In short, if we can’t win counter-terrorist wars in other countries, why should we think that we can win one in the sprawling, difficult terrain of the US – where at least a third of the population is against us to start with?
It is this recent assertiveness of these groups that leads to another of the factors that seem to be important in the growing narrative of the imminent threat to democracy. It is the increasing number of articles and essays about the growing likelihood of an American civil war. I suspect these are the result of a number of analysts looking more deeply into the history of conflict and how these seemingly intractable conflicts are solved. The analysts can construct parameters that are indicators of civil war, and most analyses that I have read are alarmingly close. For example, Stephen Marche, in an article in the magazine Foreign Policy of January 4, refers to a survey done early in Donald Trump’s presidency by Thomas E. Ricks of “national security experts” to assess the chances of an American civil war sometime in the next 10-15 years. The consensus of these experts (names not provided) was 35%. Mr. Marche also mentions a 2019 poll of “registered voters” by Georgetown University asking to give a number between 1 and 100 for how close to “the edge of civil war” the US was; the mean number of 67.23 came back: meaning two-thirds of the way. I am not citing these examples as evidence that a civil war is close; in fact, they do not prove anything much except that some analysts will use any evidence to emphasise a point. But the growing acceptance of an inevitable American civil war may actually make it more likely.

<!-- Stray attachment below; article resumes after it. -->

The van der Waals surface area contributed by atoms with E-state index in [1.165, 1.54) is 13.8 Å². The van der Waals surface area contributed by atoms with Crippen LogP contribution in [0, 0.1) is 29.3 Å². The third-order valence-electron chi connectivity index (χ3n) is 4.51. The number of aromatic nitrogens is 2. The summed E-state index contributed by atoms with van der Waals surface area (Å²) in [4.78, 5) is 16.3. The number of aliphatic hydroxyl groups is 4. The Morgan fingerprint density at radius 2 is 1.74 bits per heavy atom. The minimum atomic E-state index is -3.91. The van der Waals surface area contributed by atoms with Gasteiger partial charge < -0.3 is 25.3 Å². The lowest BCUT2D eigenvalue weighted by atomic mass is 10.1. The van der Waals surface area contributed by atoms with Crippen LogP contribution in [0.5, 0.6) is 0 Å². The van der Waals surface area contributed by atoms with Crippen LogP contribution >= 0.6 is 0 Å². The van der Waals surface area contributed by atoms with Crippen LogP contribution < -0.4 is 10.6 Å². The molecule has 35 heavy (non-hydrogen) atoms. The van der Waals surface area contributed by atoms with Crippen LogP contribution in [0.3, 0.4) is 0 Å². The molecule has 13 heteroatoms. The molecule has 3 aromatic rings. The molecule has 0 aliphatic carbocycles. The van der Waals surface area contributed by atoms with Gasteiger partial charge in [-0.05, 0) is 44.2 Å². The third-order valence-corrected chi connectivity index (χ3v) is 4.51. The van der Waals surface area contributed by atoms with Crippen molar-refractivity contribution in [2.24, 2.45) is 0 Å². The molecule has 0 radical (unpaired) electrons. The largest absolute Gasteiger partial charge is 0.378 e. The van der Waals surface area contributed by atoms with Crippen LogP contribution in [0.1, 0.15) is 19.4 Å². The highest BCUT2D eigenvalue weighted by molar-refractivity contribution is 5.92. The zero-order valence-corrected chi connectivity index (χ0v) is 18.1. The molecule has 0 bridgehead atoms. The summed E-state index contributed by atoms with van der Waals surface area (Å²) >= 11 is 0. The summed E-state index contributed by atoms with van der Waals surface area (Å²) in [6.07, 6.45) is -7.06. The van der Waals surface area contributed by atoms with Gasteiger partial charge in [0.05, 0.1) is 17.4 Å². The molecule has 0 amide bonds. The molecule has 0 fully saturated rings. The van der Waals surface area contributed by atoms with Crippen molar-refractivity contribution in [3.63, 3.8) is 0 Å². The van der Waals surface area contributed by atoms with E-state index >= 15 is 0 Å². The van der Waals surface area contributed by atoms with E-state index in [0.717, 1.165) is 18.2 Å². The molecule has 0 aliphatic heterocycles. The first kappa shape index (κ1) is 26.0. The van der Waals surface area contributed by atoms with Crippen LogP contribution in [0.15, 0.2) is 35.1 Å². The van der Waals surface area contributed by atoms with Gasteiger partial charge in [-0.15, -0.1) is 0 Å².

And what would an American civil war look like? Most Americans who think about it, and possibly even some who write about it, are like to think of two armies fighting pitched battles in huge fields like the civil war scenes we see in the movies. Perhaps, one of those armies would be made up of the extremist militias. But how long could all the militia groups together stand up in combat against a division of US Marines for even a day? Professional militaries are professional. No, the civil war would look like the war we just lost in Afghanistan: an asymmetrical war, with US troops chasing small units of irregulars equipped with asymmetrical weapons and using the hit-and-run tactics of guerillas. Even though the inhabitants are American, they soon become alienated by the tactics that a dominant military has to use to get on top of guerilla situations – which involves a lot of seizes and searches and other counter-terrorist tactical measures. And of course, it is inevitable that they will have sympathisers among the public who may be helpful.